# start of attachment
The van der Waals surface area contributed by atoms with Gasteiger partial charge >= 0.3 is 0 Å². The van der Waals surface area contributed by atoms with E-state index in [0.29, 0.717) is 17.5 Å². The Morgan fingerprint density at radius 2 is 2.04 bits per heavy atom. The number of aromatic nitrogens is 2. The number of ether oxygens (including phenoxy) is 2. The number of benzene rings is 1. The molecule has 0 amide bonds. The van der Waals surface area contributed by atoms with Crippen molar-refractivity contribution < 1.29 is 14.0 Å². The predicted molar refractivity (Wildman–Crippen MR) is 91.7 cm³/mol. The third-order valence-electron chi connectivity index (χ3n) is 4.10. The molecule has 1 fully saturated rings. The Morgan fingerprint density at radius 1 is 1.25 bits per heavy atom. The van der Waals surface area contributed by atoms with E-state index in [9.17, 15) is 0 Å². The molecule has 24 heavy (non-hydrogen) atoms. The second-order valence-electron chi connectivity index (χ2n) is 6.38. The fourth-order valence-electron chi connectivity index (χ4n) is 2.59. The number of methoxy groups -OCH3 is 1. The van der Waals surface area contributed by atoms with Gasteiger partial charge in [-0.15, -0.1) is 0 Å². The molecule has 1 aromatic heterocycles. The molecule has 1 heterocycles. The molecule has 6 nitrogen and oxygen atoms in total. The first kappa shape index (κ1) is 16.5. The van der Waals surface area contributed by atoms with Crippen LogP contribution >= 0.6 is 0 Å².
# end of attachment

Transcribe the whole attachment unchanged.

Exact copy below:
The van der Waals surface area contributed by atoms with Gasteiger partial charge >= 0.3 is 0 Å². The van der Waals surface area contributed by atoms with E-state index in [0.29, 0.717) is 17.5 Å². The Morgan fingerprint density at radius 2 is 2.04 bits per heavy atom. The number of aromatic nitrogens is 2. The number of ether oxygens (including phenoxy) is 2. The number of benzene rings is 1. The molecule has 0 amide bonds. The van der Waals surface area contributed by atoms with Crippen molar-refractivity contribution < 1.29 is 14.0 Å². The predicted molar refractivity (Wildman–Crippen MR) is 91.7 cm³/mol. The third-order valence-electron chi connectivity index (χ3n) is 4.10. The molecule has 1 fully saturated rings. The Morgan fingerprint density at radius 1 is 1.25 bits per heavy atom. The van der Waals surface area contributed by atoms with E-state index in [9.17, 15) is 0 Å². The molecule has 24 heavy (non-hydrogen) atoms. The second-order valence-electron chi connectivity index (χ2n) is 6.38. The fourth-order valence-electron chi connectivity index (χ4n) is 2.59. The number of methoxy groups -OCH3 is 1. The van der Waals surface area contributed by atoms with Gasteiger partial charge in [-0.15, -0.1) is 0 Å². The molecule has 1 aromatic heterocycles. The molecule has 1 heterocycles. The molecule has 6 nitrogen and oxygen atoms in total. The first kappa shape index (κ1) is 16.5. The van der Waals surface area contributed by atoms with Crippen LogP contribution >= 0.6 is 0 Å².